Reconciliation & Dialogue
QUNO believes that restoring relationships at the local and national level is key to a sustainable approach to peacebuilding. While funding and attention often goes to rebuilding a state’s institutions, peacebuilding is also about rebuilding the local links that have become strained or broken during violent conflict. Groups of particular concern who can also act as change agents for peace include youth, refugees and internally displaced people, and women.
In 2009, the Secretary General’s Report on Peacebuilding in the immediate aftermath of conflict recognized the need for “effective communication and inclusive dialogue between national authorities and the population.” In addition, “support to political processes, including electoral processes, promoting inclusive dialogue and reconciliation, and developing conflict-management capacity at national and sub-national levels” was considered a priority area for the international community’s response.
Although reconciliation and dialogue, including processes such as national consultations and truth and reconciliation commissions, are often encouraged, they are rarely given adequate funding or political support from national governments or the UN. In addition, transformative approaches such as restorative justice are often not included in discussions around core peacebuilding activities. Despite this, reconciliation has been recognized by the PBC as a key element to a holistic response to peacebuilding in post-conflict countries.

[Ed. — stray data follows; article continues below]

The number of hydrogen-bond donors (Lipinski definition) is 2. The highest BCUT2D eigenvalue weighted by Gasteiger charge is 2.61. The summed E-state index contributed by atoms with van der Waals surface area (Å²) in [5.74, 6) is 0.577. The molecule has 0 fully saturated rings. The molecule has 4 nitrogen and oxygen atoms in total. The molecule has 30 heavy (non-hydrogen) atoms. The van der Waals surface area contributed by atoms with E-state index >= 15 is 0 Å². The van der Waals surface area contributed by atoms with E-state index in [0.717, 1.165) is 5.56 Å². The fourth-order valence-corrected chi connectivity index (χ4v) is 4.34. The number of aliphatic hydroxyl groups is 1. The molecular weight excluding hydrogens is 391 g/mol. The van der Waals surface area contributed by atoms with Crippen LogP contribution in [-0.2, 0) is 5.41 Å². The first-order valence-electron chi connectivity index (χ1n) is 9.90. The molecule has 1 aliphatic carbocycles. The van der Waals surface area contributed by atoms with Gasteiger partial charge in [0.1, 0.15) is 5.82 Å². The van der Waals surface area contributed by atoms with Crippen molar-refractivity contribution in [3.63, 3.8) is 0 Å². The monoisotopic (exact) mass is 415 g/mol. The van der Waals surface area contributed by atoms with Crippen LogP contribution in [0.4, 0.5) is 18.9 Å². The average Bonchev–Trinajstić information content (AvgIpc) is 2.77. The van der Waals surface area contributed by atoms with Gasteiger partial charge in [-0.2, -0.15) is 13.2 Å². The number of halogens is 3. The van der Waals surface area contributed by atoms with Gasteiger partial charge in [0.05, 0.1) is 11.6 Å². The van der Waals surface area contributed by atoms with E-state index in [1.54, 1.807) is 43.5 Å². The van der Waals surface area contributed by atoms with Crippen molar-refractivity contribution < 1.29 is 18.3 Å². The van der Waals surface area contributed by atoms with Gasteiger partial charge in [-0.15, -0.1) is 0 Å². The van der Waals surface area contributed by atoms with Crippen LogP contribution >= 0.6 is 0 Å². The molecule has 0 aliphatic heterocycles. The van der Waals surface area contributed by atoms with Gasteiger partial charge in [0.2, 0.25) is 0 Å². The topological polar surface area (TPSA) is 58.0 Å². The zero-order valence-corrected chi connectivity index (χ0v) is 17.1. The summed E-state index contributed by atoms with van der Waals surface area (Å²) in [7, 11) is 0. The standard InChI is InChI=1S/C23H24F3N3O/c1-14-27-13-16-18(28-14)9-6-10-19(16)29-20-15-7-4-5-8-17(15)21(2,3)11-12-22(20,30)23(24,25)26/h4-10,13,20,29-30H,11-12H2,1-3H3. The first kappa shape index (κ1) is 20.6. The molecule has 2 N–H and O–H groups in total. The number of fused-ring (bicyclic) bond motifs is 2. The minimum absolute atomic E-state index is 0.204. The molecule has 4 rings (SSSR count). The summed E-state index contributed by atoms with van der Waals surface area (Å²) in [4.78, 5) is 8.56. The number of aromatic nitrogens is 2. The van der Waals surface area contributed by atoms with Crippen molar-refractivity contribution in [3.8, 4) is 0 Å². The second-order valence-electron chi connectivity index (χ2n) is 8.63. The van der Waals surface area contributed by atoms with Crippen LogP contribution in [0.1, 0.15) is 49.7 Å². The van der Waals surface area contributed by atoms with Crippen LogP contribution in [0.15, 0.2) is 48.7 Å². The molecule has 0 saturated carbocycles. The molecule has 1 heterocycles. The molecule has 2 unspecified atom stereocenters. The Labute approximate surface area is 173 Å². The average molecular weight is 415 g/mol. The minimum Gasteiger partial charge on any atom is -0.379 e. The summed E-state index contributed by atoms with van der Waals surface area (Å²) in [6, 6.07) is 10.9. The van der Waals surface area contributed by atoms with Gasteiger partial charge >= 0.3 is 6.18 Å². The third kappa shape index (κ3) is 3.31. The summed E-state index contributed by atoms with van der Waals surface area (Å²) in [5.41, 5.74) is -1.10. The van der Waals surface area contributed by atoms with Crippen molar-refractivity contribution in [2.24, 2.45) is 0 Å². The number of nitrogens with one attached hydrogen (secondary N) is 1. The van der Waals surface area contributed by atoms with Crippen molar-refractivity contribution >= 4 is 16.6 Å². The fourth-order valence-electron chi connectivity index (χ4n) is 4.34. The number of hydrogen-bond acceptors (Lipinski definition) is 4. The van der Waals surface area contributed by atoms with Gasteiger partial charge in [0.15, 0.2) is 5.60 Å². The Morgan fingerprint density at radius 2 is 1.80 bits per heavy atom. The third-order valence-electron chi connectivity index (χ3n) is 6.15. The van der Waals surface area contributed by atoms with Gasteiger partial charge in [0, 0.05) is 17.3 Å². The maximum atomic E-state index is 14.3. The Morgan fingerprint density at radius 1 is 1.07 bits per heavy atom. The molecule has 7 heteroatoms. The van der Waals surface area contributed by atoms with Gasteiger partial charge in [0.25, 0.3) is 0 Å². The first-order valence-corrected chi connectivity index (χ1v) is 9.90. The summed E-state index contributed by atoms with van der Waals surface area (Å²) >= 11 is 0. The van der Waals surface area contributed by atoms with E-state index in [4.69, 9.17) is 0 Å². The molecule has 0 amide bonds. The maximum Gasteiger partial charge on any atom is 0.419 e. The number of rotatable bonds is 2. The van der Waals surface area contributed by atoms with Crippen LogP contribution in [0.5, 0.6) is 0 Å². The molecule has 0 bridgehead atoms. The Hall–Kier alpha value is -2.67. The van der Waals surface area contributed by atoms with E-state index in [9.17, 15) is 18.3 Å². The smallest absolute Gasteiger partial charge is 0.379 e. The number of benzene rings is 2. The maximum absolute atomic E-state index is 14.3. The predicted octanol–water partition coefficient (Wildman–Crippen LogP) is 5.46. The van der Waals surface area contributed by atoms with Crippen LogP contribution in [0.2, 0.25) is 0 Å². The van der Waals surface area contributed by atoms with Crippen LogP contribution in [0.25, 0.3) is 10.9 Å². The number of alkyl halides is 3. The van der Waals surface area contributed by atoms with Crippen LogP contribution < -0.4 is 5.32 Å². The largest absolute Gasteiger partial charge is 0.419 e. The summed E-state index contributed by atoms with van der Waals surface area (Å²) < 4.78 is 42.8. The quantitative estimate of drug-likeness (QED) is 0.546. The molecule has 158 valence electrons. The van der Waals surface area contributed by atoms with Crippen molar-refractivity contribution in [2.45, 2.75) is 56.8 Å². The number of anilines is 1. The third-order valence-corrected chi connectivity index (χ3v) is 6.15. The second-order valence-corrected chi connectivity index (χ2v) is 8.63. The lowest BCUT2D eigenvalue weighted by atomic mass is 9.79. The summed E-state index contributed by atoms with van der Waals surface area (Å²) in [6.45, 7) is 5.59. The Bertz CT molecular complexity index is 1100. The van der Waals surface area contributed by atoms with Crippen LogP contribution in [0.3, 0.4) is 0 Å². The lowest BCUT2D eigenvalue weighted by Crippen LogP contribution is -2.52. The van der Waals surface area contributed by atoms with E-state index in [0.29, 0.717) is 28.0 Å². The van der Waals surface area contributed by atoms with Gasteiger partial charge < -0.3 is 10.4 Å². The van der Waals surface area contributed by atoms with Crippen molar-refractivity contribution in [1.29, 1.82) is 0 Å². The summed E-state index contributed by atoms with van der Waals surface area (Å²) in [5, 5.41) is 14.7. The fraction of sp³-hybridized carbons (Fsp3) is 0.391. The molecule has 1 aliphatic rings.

In its peacebuilding work at the UN, QUNO upholds the work of Friends organizations around the world who are dedicated to healing communities at the local level through support to reconciliation and dialogue.
QUNO’s parent organization, the American Friends Service Committee (AFSC), is involved in reconciliation and peacebuilding work in Burundi, in addition to other Quaker organizations such as Healing and Rebuilding our Communities (HROC), Friends Women’s Association (FWA), and MIPAREC.
- In 2010, QUNO conducted quiet diplomacy with the UN in NY and in Burundi in order to support civil society participation in peacebuilding processes.
In the DRC, local Quakers are working with communities of women survivors of sexual violence, in order to encourage healing and reconciliation.
- In 2010, QUNO facilitated a meeting for a Congolese Quaker civil society representative with member states, UN staff, and NGOs to share the work she did at the local level with support from the Africa Great Lakes Initiative (AGLI).
Through quiet diplomacy and the facilitation of discussions for the UN and member states on the peacebuilding situations in countries like Burundi and the DRC, and on reconciliation and restorative processes in general, QUNO seeks to further the work of Quakers around the world and encourage the UN to support restorative peacebuilding in all aspects of its work.